Google believes that the best way to improve artificial intelligence is new hardware technology.
The search giant debuted a new microchip on Wednesday tailored for certain types of artificial intelligence projects that require crunching enormous amounts of data. Google CEO Sundar Pichai announced the new chip during the annual Google I/O conference for developers in Mountain View, Calif.
The so-called Tensor Processing Unit, or TPU, is the latest version of a similar chip Google (GOOG) announced at last year’s Google I/O event. Google does not plan to manufacture and sell the chip like Intel (INTC) or AMD (AMD), but instead will let companies rent access to the chip via Google’s cloud computing service.
Get Data Sheet, Fortune’s technology newsletter.
The search giant has been trying to distinguish itself as the leading cloud computing company when it comes to the red-hot field of artificial intelligence. The advent of AI techniques like deep learning has made it possible for computers to quickly learn to recognize images in photos and translate languages on the fly.
Like Microsoft, Google executives say they are indirectly “democratizing AI” for the general public by selling data crunching services that they claim speeds up computing.
“This is why I joined Google,” said Fei-Fei Li, the chief scientist of artificial intelligence for Google’s cloud unit. She said she wants “to ensure everyone can leverage AI to innovate and stay competitive,” referring to other businesses.
Jeff Dean, a co-founder of Google’s Brain research team for artificial intelligence said that by tethering multiple TPUs together, Google was able to reduce the time it takes to train one of its language translation systems to “just six hours” instead of a full day using chips called graphics processing units. These GPUs are typically sold by companies like Nvidia (NVDA) and AMD.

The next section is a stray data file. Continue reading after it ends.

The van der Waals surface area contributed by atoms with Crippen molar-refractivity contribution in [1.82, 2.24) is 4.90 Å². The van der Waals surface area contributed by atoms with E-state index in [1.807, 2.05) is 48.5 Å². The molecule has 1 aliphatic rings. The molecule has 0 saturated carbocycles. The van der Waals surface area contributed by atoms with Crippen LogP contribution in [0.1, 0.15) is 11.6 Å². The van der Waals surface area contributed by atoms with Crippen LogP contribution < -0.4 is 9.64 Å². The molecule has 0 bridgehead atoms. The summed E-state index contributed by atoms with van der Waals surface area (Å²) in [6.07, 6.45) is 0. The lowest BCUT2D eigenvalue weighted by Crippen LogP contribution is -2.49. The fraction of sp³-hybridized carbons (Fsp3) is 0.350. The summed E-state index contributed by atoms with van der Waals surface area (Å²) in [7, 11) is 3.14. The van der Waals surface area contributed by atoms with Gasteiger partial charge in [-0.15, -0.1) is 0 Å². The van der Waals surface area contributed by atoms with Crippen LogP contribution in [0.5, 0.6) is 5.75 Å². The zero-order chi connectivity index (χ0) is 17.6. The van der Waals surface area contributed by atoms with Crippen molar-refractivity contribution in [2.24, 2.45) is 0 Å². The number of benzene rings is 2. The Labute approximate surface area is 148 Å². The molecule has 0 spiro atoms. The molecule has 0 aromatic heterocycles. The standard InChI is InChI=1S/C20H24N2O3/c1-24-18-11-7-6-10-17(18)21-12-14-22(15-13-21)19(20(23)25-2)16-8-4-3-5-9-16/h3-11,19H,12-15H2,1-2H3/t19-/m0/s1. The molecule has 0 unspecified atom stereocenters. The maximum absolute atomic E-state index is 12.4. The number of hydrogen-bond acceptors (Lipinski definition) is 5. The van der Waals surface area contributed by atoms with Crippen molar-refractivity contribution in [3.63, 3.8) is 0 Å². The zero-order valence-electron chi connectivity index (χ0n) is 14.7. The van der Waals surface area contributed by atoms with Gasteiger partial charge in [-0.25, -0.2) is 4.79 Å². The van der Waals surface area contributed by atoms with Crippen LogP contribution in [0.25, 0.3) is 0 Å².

The new chip performs two tasks related to artificial intelligence projects, including the training of data and making sense of the data, known as inference, Dean said. The older chip was unable to train data, a more heavy-duty task that companies typically use GPUs for.
Dean also said that Google would give the “top machine learning researchers” access to 1,000 free TPUs via a new cloud computing service for academics who are researching AI. In order to qualify, researchers must publish their findings and potentially make their research’s software available for free for others to access in an open-source model, he said.
Harvard Medical School has signed up to the new research project, and will be using Google’s technology to help it discover “treatments they can’t do now,” Dean said. The school did not elaborate any further.
For more about technology and finance, watch:
Businesses must ask to use Google’s new chips on a test basis before Google debuts them to the public at an unspecified time later this year. Google did not say how much it would charge to use its new chips after they officially debut.
In order to squeeze the best performance from the new chips, organizations will have to use Google’s TensorFlow AI software tool kit used for deep learning projects, which may be difficult for companies using competing AI software supported by Facebook, Amazon, and Microsoft. But Dean said there is “nothing stopping” the other companies from making their respective AI software work well with Google’s chips.